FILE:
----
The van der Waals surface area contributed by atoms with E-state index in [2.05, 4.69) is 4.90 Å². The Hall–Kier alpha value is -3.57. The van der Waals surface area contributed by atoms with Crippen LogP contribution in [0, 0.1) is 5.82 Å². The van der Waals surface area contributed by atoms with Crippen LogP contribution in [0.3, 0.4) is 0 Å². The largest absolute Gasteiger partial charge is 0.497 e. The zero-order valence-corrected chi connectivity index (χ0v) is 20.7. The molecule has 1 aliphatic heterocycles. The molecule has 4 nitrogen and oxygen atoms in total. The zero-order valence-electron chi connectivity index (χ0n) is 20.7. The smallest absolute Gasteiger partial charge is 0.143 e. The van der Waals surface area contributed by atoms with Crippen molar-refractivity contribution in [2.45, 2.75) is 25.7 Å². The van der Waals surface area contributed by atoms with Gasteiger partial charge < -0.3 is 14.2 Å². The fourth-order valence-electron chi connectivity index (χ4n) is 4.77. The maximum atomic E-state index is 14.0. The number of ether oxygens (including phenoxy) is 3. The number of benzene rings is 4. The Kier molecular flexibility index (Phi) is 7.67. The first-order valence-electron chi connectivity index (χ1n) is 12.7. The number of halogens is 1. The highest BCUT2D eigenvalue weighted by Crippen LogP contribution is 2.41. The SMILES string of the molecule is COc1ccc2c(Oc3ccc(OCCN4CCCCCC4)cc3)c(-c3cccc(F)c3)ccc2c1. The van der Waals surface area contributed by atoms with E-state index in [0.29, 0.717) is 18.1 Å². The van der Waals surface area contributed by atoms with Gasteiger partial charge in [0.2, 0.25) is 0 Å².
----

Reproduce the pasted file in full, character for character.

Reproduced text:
The van der Waals surface area contributed by atoms with E-state index in [2.05, 4.69) is 4.90 Å². The Hall–Kier alpha value is -3.57. The van der Waals surface area contributed by atoms with Crippen LogP contribution in [0, 0.1) is 5.82 Å². The van der Waals surface area contributed by atoms with Crippen LogP contribution in [0.3, 0.4) is 0 Å². The largest absolute Gasteiger partial charge is 0.497 e. The zero-order valence-corrected chi connectivity index (χ0v) is 20.7. The molecule has 1 aliphatic heterocycles. The molecule has 4 nitrogen and oxygen atoms in total. The zero-order valence-electron chi connectivity index (χ0n) is 20.7. The smallest absolute Gasteiger partial charge is 0.143 e. The van der Waals surface area contributed by atoms with Crippen molar-refractivity contribution in [2.45, 2.75) is 25.7 Å². The van der Waals surface area contributed by atoms with Gasteiger partial charge < -0.3 is 14.2 Å². The fourth-order valence-electron chi connectivity index (χ4n) is 4.77. The maximum atomic E-state index is 14.0. The number of ether oxygens (including phenoxy) is 3. The number of benzene rings is 4. The Kier molecular flexibility index (Phi) is 7.67. The first-order valence-electron chi connectivity index (χ1n) is 12.7. The number of halogens is 1. The highest BCUT2D eigenvalue weighted by Crippen LogP contribution is 2.41. The SMILES string of the molecule is COc1ccc2c(Oc3ccc(OCCN4CCCCCC4)cc3)c(-c3cccc(F)c3)ccc2c1. The van der Waals surface area contributed by atoms with E-state index in [0.29, 0.717) is 18.1 Å². The van der Waals surface area contributed by atoms with Gasteiger partial charge in [0.2, 0.25) is 0 Å².